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Research Papers

Magnetic Field-Assisted Finishing of Silicon Microelectromechanical Systems Micropore X-Ray Optics

[+] Author and Article Information
Raul E. Riveros1

Department of Mechanical and Aerospace Engineering,  University of Florida, Gainesville, FL 32611pigup@ufl.edu

Hitomi Yamaguchi, Taylor Boggs

Department of Mechanical and Aerospace Engineering,  University of Florida, Gainesville, FL 32611

Ikuyuki Mitsuishi, Kazuhisa Mitsuda

 Institute of Space and Astronautical Science,  Japan Aerospace Exploration Agency, 3-1-1 Yoshinodai, Sagamihara, Kanagawa 229-8510, Japan

Utako Takagi, Yuichiro Ezoe, Kensuke Ishizu, Teppei Moriyama

Department of Physics,  Tokyo Metropolitan University, 1-1 Minami-Osawa, Hachioji-shi, Tokyo 192-0397, Japan

1

Corresponding author.

J. Manuf. Sci. Eng 134(5), 051001 (Aug 20, 2012) (7 pages) doi:10.1115/1.4006967 History: Received March 03, 2011; Accepted May 21, 2012; Published August 20, 2012; Online August 20, 2012

An alternating magnetic field assisted finishing (MAF) technique has been developed to finish the 5–20 μm wide pore sidewalls of micropore X-ray focusing optics fabricated using microelectromechanical systems (MEMS) techniques. To understand the material removal mechanism, this MAF technique is used to finish a silicon MEMS micropore X-ray optic that had previously undergone a hydrogen annealing treatment. Compared to the unfinished surface, distinctive surface features are observed on the finished surfaces using scanning electron microscopy, optical profilometry, and atomic force microscopy (AFM). This demonstrates the finishing characteristics and reveals material removal on the nanometer scale. Moreover, the representative unfinished and finished micropore sidewall surfaces show a reduction in roughness due to finishing from 1.72 to 0.18 nm Rq.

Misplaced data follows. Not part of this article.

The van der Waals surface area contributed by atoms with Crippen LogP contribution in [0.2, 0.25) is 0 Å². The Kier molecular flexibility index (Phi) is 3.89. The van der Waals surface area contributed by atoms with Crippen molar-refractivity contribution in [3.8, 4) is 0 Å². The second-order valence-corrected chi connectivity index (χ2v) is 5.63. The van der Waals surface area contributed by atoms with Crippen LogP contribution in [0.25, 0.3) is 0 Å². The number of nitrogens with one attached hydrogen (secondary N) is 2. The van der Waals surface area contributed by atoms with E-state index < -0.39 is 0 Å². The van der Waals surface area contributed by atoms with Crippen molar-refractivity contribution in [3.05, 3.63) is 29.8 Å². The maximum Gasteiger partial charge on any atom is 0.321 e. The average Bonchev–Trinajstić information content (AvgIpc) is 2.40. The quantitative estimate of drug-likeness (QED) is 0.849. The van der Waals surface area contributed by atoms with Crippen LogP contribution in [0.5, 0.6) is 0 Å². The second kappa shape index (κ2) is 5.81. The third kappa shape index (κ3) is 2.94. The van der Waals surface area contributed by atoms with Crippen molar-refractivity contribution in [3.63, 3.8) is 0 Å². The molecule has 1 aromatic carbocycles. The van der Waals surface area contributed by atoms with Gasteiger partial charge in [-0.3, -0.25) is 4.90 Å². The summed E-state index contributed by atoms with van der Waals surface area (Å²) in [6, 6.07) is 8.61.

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Copyright © 2012 by American Society of Mechanical Engineers
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Figures

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Figure 1

Schematic of the processing principle

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Figure 2

(a) Photograph of experimental setup and (b) a schematic of pole tip

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Figure 3

Mirror chip (a) schematic and (b) photograph

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Figure 4

FE-SEM images of micropores. Before MAF: (a), (c), (e), and (g), after MAF: (b), (d), (f), and (h).

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Figure 5

Representative surface shapes measured by optical profiler after (a) DRIE, (b) hydrogen annealing, (c) hydrogen annealing + MAF

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Figure 6

Comparison of surface profiles

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Figure 7

Measured surface roughness (a) Rz, (b) Rq, (c) RSm, and (d) Rsk using a 100 μm sampling length

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Figure 8

AFM images of micropore sidewalls after (i) DRIE, (ii) hydrogen annealing, and (iii) hydrogen annealing + MAF

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Figure 9

Measured values of Rz with surface conditions

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Figure 10

Measured values of Rq with surface conditions

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